Regardless, the book should place distributional issues at the forefront of the public debate among economists, highlighting the need for changes in policy to reduce inequality. In my next blog entry, I will discuss the policy debates that we face if Piketty is right.

1 See Wolff (2010)
2 36.1 percent drop in wealth compared with 11.1 percent - Wolff (2010)
This development, of course, is not without political significance. Wealth can bring about considerable political privilege and power, so that the wealth and income distribution is deeply relevant to the distribution of power in a representative democracy.
See Emmanuel Saez's recent study or, more generally, the work of Edward Wolff.
The book is based on a unique data collection covering 20 countries and spanning (for some) three centuries. For a review of Piketty (2013), see Milanovic (2013).
Note that Piketty uses "capital" interchangeably with wealth.
The theory can be exposed with a few simple equations. First, a simple fundamental equality: by definition, the share of total national income flowing to capital income (α) is equal to the rate of return on capital (r) multiplied by the ratio between capital and annual income (β). In the long run, we also have β=s/g. Recent low growth rates have led to a rise in β in advanced economies (though less so in the U.S. than in Europe and Japan). If r>g, then β increases, in turn leading α to increase (by virtue of the above equality). This process is fueled by a positive feedback loop: as they earn a higher share of income, capital owners can save more, which increases r.
In Piketty's estimate, it is unlikely that g will exceed 2.5% p.a. for advanced countries in years to come (the rate of technological progress of 1-1.5% p.a. plus 1% population growth).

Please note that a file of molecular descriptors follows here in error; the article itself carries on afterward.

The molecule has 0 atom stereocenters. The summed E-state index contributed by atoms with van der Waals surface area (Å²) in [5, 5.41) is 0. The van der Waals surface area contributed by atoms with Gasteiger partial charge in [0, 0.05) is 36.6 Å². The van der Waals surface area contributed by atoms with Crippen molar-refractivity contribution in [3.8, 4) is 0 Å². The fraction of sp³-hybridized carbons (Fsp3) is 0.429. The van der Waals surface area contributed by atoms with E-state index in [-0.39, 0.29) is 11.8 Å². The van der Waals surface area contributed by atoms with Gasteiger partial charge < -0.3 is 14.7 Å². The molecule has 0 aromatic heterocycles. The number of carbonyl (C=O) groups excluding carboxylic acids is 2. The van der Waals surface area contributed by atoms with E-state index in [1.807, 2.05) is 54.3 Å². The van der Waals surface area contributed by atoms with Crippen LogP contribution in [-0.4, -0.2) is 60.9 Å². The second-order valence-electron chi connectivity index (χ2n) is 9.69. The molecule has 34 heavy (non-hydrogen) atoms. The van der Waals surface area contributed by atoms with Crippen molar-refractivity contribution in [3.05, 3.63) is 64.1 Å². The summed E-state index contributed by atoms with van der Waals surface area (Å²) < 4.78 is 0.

Piketty uses the society portrayed in the novels of Jane Austen and Honoré de Balzac to illustrate the point.

Milanovic, B. (2013). The return of 'patrimonial capitalism': review of Thomas Piketty's Capital in the 21st century. Forthcoming in a June 2014 issue of The Journal of Economic Literature. http://mpra.ub.uni-muenchen.de/52384/1/MPRA_paper_52384.pdf

Piketty, T. (2013). Le capital au XXIe siècle. Paris: Seuil. http://www.seuil.com/livre-9782021082289.htm

Reich, R. (2012). A diabolical mix of US wages and European austerity. Financial Times. Retrieved from http://www.ft.com/cms/s/0/7b84f1c8-a977-11e1-9772-00144feabdc0.html - axzz2pTSSy2a8

Reich, R. (2014). The year of the great redistribution. Retrieved from http://www.economonitor.com/blog/2014/01/the-year-of-the-great-redistribution/?utm_source=contactology&utm_medium=email&utm_campaign=EconoMonitor Highlights%3 A Easy Money and Silver Bullets

Saez, E. (2013). Striking it richer: The evolution of top incomes in the US (updated with 2012 preliminary estimates). Retrieved from http://elsa.berkeley.edu/~saez/saez-UStopincomes-2012.pdf

Wolff, E. N. (2010), Recent trends in household wealth in the United States: Rising debt and the middle-class squeeze - an update to 2007. Working Paper No. 589. Annandale-on-Hudson, NY: The Levy Economics Institute of Bard College. http://www.levyinstitute.org/pubs/wp_589.pdf